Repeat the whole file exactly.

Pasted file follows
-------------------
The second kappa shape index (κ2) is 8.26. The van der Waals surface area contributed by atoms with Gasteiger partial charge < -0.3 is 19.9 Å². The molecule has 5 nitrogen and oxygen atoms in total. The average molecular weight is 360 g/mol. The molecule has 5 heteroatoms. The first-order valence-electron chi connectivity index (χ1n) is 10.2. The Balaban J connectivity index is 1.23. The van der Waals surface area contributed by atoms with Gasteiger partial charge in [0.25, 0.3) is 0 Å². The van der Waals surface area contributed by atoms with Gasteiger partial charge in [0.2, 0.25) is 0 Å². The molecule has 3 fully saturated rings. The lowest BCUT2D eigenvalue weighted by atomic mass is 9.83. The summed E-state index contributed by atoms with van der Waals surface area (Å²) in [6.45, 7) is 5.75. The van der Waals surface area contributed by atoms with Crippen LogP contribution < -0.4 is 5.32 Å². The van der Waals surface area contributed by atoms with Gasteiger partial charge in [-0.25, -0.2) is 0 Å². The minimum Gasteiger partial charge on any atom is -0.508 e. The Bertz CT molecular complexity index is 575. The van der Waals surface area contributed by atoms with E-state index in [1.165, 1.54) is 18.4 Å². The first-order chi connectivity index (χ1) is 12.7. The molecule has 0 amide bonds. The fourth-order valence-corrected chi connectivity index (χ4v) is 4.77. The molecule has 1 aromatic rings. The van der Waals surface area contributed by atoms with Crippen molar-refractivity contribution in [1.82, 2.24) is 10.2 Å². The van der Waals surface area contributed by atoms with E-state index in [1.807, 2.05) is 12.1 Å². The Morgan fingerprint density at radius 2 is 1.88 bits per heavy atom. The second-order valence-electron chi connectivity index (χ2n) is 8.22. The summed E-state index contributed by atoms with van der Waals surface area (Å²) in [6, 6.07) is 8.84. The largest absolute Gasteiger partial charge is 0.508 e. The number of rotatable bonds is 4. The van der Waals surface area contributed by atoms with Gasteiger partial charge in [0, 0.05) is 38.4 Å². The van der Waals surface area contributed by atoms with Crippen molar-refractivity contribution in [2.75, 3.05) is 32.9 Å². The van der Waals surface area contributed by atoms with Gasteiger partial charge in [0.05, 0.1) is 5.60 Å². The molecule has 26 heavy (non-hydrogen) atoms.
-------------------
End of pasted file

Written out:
The second kappa shape index (κ2) is 8.26. The van der Waals surface area contributed by atoms with Gasteiger partial charge < -0.3 is 19.9 Å². The molecule has 5 nitrogen and oxygen atoms in total. The average molecular weight is 360 g/mol. The molecule has 5 heteroatoms. The first-order valence-electron chi connectivity index (χ1n) is 10.2. The Balaban J connectivity index is 1.23. The van der Waals surface area contributed by atoms with Gasteiger partial charge in [0.25, 0.3) is 0 Å². The van der Waals surface area contributed by atoms with Gasteiger partial charge in [0.2, 0.25) is 0 Å². The molecule has 3 fully saturated rings. The lowest BCUT2D eigenvalue weighted by atomic mass is 9.83. The summed E-state index contributed by atoms with van der Waals surface area (Å²) in [6.45, 7) is 5.75. The van der Waals surface area contributed by atoms with Crippen LogP contribution < -0.4 is 5.32 Å². The van der Waals surface area contributed by atoms with Gasteiger partial charge in [-0.25, -0.2) is 0 Å². The minimum Gasteiger partial charge on any atom is -0.508 e. The Bertz CT molecular complexity index is 575. The van der Waals surface area contributed by atoms with E-state index in [1.165, 1.54) is 18.4 Å². The first-order chi connectivity index (χ1) is 12.7. The molecule has 0 amide bonds. The fourth-order valence-corrected chi connectivity index (χ4v) is 4.77. The molecule has 1 aromatic rings. The van der Waals surface area contributed by atoms with Crippen molar-refractivity contribution in [1.82, 2.24) is 10.2 Å². The van der Waals surface area contributed by atoms with E-state index in [1.807, 2.05) is 12.1 Å². The Morgan fingerprint density at radius 2 is 1.88 bits per heavy atom. The second-order valence-electron chi connectivity index (χ2n) is 8.22. The summed E-state index contributed by atoms with van der Waals surface area (Å²) in [6, 6.07) is 8.84. The largest absolute Gasteiger partial charge is 0.508 e. The number of rotatable bonds is 4. The van der Waals surface area contributed by atoms with Gasteiger partial charge in [0, 0.05) is 38.4 Å². The van der Waals surface area contributed by atoms with Crippen molar-refractivity contribution in [2.75, 3.05) is 32.9 Å². The van der Waals surface area contributed by atoms with Gasteiger partial charge in [0.05, 0.1) is 5.60 Å². The molecule has 26 heavy (non-hydrogen) atoms.